The ability of MUC4 to regulate programmed cell death and cell survival provides yet another mechanism by which MUC4 mediates therapeutic resistance. In pancreatic tumor cells, MUC4 promotes both cell survival and resistance to apoptosis, rendering the tumor cells resistant to gemcitabine, a commonly employed chemotherapeutic, and shRNA-mediated MUC4 knockdown re-sensitizes tumor cells to the cytotoxicity (Mimeault et al. 2010). Mechanistically, overexpression of MUC4 in pancreatic tumor cells appears to engage an ERBB2/HER2-ERK signaling axis that results in the inactivation of BAD and resistance to apoptosis (Bafna et al. 2009). Together, these studies demonstrate that MUC4 engages multiple signaling pathways and mechanisms to mediate therapeutic resistance to both HER2-targeted and other therapeutics, enabling tumor cells to adapt and progress to malignancy.

MUC4 signaling

Signaling through ERBB2/HER2

Over two decades of studies point to a role for MUC4 as an intramembrane binding partner for ERBB2 (human form referred to as HER2). MUC4β was shown to directly interact with the extracellular domain of ERBB2/HER2 via one of its EGF-like domains (Carraway et al. 1999). Subsequent studies demonstrated that MUC4 induces ERBB2/HER2 phosphorylation on tyrosine residues 1139 and 1248 (Jepson et al. 2002, Ramsauer et al. 2003, 2006) and that ectopic MUC4 potentiates neuregulin-1-mediated ERBB2/HER2 signaling (Carraway et al. 1999). Investigation of the complex revealed that MUC4 alters the subcellular localization of ERBB2/HER2 in diverse cellular contexts. For example, in the developing rat mammary gland, MUC4 and ERBB2/HER2 are localized to the apical and basolateral membranes, respectively, and expression of ERBB2/HER2 and MUC4 is controlled through distinct regulatory mechanisms. However, during late pregnancy and lactation, MUC4 and ERBB2/HER2 form a complex that is localized to apical cell surfaces in the rat mammary gland epithelia. Similarly, MUC4 promotes the re-localization of phosphorylated ERBB2/HER2 from the basolateral surface to the apical surface of epithelial cells without altering cell polarity (Ramsauer et al. 2003). The apical localization of ERBB2/HER2 may serve to segregate it from its dimerization partner ERBB3/HER3 and to activate ligands to alter signaling and downstream outcomes. Despite segregation, ERBB2/HER2 signals through p38-MAPK and AKT, providing evidence that MUC4 independently stimulates ERBB2/HER2 signaling (Ramsauer et al. 2006).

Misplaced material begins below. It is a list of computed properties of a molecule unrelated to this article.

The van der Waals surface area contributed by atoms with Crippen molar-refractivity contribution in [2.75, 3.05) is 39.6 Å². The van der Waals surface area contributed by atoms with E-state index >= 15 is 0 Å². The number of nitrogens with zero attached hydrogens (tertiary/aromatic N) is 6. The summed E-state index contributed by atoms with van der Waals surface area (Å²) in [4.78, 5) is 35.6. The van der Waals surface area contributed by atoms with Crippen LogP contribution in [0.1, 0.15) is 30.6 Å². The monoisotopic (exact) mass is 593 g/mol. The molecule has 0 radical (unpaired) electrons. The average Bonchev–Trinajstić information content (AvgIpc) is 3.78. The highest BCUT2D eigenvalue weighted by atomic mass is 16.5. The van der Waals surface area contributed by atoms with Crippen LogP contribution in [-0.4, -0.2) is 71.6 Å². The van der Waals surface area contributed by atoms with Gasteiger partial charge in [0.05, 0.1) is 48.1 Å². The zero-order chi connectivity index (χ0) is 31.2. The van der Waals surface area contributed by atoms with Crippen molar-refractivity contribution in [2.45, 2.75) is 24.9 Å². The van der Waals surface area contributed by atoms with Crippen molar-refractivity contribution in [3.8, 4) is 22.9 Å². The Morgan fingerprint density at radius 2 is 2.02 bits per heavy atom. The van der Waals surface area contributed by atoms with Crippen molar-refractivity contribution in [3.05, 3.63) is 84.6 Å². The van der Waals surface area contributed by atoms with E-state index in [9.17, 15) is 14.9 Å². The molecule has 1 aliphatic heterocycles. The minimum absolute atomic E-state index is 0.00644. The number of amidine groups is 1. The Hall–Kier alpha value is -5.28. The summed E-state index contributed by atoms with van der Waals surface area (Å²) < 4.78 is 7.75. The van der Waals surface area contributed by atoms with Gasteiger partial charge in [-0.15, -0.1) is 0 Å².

In melanoma and breast cancer cells, MUC4 expression promotes PI3K recruitment to ERBB3/HER3 at the plasma membrane and potentiates ERBB2/HER2-ERBB3/HER3-PI3K signaling (Funes et al. 2006). However, MUC4 expression significantly increases Neuregulin-1 ligand binding to ERBB2/HER2 and ERBB3/HER3 in these cells but does not impact receptor protein levels (Funes et al. 2006). These findings suggest that MUC4 potentiates ERBB2/HER2 signaling by trafficking both receptors to the plasma membrane from intracellular compartments and by suppressing receptor internalization (Funes et al. 2006). In ovarian cancer cells, MUC4 increases both ERBB2/HER2 expression and signaling through FAK-AKT-ERK (Ponnusamy et al. 2008).